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Movie Review: 'The Stray'

Pup-centric family adventure falls flat.

The Stray is one ridiculously terrible movie. This family adventure about a family that takes in a stray dog that they name Pluto opens with a nearly deadly lightning strike and only gets weirder and more bizarrely bad from there. The film purports to be a true story written and directed by Mitch Davis about his own family dog. However, there doesn’t appear to be any truth that was actually captured in this silly, unrealistic screenplay filled with characters who are like aliens enacting human emotions.

The Stray stars Michael Cassidy as Mitch Davis, a wannabe screenwriter who works as a script assistant at a Hollywood studio. Mitch’s long hours of reading and noting other people’s screenplays has distanced him from his family to the point where his wife, Michelle (Sarah Lancaster) is worried that they won’t be able to keep their family together. An incident where their two-year-old daughter wanders off while Mitch is reading scripts is the final straw leading them to leave Los Angeles for Colorado.

In Colorado, Mitch is supposed to be writing screenplays but the family's recently acquired stray dog Pluto gets much of his attention. Mitch and Pluto run together, wrestle and generally bond while the dog seems intent on bringing Mitch and his son Christian closer together. When father and son finally agree to spend time together on a hiking trip, it’s a natural that Pluto would join them, but when tragedy strikes, well, you will have to see for yourself.

Where do I begin to tell you about the infinite horrors of The Stray? For one, Sarah Lancaster is a professional actress. She was on the television series Chuck and she was really good. What is she doing here? She’s, at the very least, the least stilted performer in the movie. Sadly, she is a supporting player and spends most of her scenes playing a stereotypically nagging wife. Considering the charisma-free talents of co-star Michael Cassidy, you will be thinking a lot about Lancaster’s all too brief performance.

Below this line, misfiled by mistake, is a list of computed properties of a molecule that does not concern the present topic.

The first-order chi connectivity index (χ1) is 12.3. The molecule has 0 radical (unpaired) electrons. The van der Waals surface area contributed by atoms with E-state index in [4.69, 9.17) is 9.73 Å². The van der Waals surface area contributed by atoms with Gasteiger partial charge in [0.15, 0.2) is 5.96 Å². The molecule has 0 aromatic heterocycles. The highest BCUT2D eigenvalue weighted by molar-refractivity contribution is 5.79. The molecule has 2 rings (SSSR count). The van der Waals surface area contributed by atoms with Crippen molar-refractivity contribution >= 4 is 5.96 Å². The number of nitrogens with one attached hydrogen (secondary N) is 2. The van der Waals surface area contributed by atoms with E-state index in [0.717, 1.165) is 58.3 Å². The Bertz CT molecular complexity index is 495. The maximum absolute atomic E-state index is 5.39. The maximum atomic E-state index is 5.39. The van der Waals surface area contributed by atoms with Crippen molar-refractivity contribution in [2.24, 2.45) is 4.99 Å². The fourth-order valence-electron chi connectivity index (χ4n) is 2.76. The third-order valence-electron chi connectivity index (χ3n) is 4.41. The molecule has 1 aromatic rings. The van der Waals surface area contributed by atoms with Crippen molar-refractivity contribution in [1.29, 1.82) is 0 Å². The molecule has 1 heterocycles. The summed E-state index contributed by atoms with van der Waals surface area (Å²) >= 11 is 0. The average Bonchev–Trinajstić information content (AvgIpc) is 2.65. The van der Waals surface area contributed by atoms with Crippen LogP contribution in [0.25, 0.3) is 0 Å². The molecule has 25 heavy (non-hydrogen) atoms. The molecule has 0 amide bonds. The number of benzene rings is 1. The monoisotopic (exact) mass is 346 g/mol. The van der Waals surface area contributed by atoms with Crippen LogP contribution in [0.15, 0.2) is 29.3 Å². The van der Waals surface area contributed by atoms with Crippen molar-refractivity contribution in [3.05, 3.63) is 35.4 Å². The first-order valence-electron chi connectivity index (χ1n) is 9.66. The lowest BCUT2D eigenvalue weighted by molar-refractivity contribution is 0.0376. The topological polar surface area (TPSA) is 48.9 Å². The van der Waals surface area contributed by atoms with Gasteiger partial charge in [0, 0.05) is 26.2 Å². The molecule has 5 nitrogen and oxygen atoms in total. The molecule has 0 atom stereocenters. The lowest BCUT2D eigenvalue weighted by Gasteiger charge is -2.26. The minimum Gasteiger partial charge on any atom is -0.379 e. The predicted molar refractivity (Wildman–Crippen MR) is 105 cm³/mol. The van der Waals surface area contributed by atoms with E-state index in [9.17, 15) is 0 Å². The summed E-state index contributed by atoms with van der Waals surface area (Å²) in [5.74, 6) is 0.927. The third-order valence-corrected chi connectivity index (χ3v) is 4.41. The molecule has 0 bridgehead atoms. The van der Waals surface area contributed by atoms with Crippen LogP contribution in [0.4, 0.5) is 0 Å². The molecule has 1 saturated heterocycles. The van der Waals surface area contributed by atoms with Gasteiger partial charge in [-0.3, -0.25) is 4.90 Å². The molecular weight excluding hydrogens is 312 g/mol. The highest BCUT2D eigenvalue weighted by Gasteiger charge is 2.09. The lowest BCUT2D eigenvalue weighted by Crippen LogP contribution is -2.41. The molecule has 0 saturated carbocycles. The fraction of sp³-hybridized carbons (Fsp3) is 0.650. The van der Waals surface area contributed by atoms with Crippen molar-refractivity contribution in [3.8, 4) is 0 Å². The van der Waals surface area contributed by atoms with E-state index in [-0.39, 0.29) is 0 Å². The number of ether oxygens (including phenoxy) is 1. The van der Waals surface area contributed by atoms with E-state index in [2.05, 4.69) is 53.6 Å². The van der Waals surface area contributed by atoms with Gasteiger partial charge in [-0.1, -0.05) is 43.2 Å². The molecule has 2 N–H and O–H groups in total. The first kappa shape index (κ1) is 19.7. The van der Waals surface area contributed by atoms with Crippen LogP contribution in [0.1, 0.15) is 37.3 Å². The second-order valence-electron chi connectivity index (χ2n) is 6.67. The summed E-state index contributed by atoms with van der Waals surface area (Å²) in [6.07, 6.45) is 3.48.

Michael Cassidy’s nonchalant performance could not be pitched worse than it is. Nothing seems to faze him. He’s like an alien pretending to be a human. At one point his son asks him to teach him to throw a baseball and Cassidy’s response is akin to a man who doesn’t know what a baseball is. He’s remarkably irresponsible as he allows his two-year-old to wander off into traffic at one point while he’s talking on the phone delivering dialogue that is apparently intended to be funny; he’s talking about a movie and states that he doesn’t believe people want to see Julia Roberts play a prostitute.

Oh, did I mention that The Stray is a period piece set in the late 80s and early 90s? No? Well, the film barely mentions it either. It’s not hard to figure it out but the clunky Julia Roberts gag is about the closest the film comes to clarity until more than 30 minutes into the movie when we are told it’s 1991 and the family has moved to Colorado from California. There doesn’t appear to be any truly terrible anachronisms but the film is remarkably bad at communicating time, place, and even a pseudo form of reality.

The film opens with several characters being struck by lightning while camping in the woods. The clumsiness of the payoff to that later in the film is staggering. Take the score for instance which fails in every way imaginable to communicate the harrowing situation. The score sounds like a very special episode of Fuller House even as it seems that one or more of the main characters, including the hero dog, has died.

For no reason whatsoever, after these characters are all hit by lightning, the movie decides to add a hungry bear to the mix, because dead characters and permanently traumatized children apparently isn’t dramatic enough for writer-director Mitch Davis who claims that this is based on his true former Hollywood tail. The Stray is Davis writing what he claims is a deeply personal story. It comes off, however, like a cloying, sub-Hallmark Channel TV movie starring poor imitations of actual human beings. 

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Movie Review: 'The Stray'
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